|Do you know where your variables are?|
Re: where do you put your subsby demerphq (Chancellor)
|on Mar 08, 2002 at 10:10 UTC||Need Help??|
Actually I strongly strongly disagree with the "put the subs at the bottom" school of thought. (In fact its closely related to the subject that was behind the very first post I ever made at the monastery) I suppose originally this comes from programing systems languages like Pascal and C where you _cannot_ use a function prior to its declaration (contrary to webadepts assertions this has nothing to do with "making you think things through" it has to do with simplifying compiler design, both of these languages can and usually are parsed in a single pass.) In either of these languages you need to place a forward declaration in situations where you have two subs that need to refer to each other.
But when you think it through it makes a lot of sense. You declare variables before they are used so that you (and the compiler) know about them. In fact this is also one of the primary reasons why I still do this in Perl even though I dont need to (I can forget forward decls tho, yah!).
Even in perl legal syntax is different depending on the order of declaration. When a sub is used before it is declared it MUST be referenced with parenthesis ( bar() )or the & (&bar) sigil. It cannot be used in bareword form ( bar ). This alone is enough of a reason to always declare what you use before you use it.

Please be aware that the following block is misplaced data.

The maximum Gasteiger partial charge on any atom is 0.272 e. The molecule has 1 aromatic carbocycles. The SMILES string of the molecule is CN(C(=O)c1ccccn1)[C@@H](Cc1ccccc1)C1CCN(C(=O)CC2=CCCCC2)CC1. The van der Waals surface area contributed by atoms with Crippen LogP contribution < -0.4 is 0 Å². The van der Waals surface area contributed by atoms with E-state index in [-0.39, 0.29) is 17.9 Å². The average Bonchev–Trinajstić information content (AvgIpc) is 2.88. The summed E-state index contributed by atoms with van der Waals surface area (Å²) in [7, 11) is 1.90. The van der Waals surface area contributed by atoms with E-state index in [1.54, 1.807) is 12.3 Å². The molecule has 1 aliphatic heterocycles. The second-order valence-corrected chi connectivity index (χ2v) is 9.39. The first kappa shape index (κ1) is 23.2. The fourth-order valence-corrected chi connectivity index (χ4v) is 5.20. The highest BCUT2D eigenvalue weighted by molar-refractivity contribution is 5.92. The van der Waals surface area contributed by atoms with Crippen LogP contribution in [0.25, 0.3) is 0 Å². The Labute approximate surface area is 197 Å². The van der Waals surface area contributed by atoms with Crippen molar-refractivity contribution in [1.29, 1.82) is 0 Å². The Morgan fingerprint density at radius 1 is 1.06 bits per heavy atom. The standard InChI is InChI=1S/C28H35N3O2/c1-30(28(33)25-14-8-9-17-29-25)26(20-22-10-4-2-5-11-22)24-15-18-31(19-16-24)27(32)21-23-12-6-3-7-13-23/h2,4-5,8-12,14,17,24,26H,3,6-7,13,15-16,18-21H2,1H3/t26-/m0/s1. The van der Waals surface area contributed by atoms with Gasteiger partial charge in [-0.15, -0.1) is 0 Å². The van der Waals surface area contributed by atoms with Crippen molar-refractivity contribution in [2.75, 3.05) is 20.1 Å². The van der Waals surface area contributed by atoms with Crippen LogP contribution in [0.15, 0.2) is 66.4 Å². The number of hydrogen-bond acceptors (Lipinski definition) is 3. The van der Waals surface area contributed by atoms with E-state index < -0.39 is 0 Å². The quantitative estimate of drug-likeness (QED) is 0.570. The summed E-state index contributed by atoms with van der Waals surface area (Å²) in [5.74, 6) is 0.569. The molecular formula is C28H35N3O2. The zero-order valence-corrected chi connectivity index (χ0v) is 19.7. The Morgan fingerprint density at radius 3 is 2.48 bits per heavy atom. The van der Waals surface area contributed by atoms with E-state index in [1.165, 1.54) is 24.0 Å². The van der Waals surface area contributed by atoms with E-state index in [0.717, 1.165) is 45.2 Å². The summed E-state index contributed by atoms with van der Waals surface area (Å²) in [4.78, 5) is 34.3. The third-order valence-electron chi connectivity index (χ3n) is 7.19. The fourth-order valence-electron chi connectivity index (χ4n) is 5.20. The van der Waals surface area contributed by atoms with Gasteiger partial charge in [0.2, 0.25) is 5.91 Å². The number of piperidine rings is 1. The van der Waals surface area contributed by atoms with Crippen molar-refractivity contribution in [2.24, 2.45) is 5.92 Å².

And Im sorry to say to those who defend the "subs last" idea, but there are even more serious arguments why putting subs first is a very very good idea. Consider when you write your "main" do you wrap it and all of its variable declarations in a block? If you don't then when you put them at the top of the file _all_ of your subs are now treating your file scoped lexicals as globals. And globals are something to be avoided if at all possible as every good CS student knows. So now this means that you may _think_ that you have written your subs as nice reusable pieces, but in fact they may have subtle dependencies on the "main" that you placed before them, and you wont even know. This is obviously a very bad thing.
Now this is going to sound harsh, in fact there are some that will probably -- me for saying it, but without hearing a very very good justification or seeing a bunch of fiddly stuff (anonymous blocks, BEGIN statements and the like) to resolve the issues above I would usually mark down or consider a programmer to be an amateur/newbie if I see "subs at the end". And if I had to work on the code, the absolute first thing that I would do is reorder the code (and most times when I do it breaks because of the "unintended global" issue) with some very strong comments if the original programmer was near.
Given all of the disadvantages related to "subs last" and the very very few advantages asscoiated I can't see why anyone would do this.
PS:There is even less reason to place use statements at the top of a file than there is to place subs at the top of the file, but its pretty damn confusing figuring out where a subroutine call gets defined if the use statements are scattered all over the place.
PPS:I find it interesting that of the other responders to your post at this point I only agree with one Juerd++ (well, I dont mind mixing code and pod...)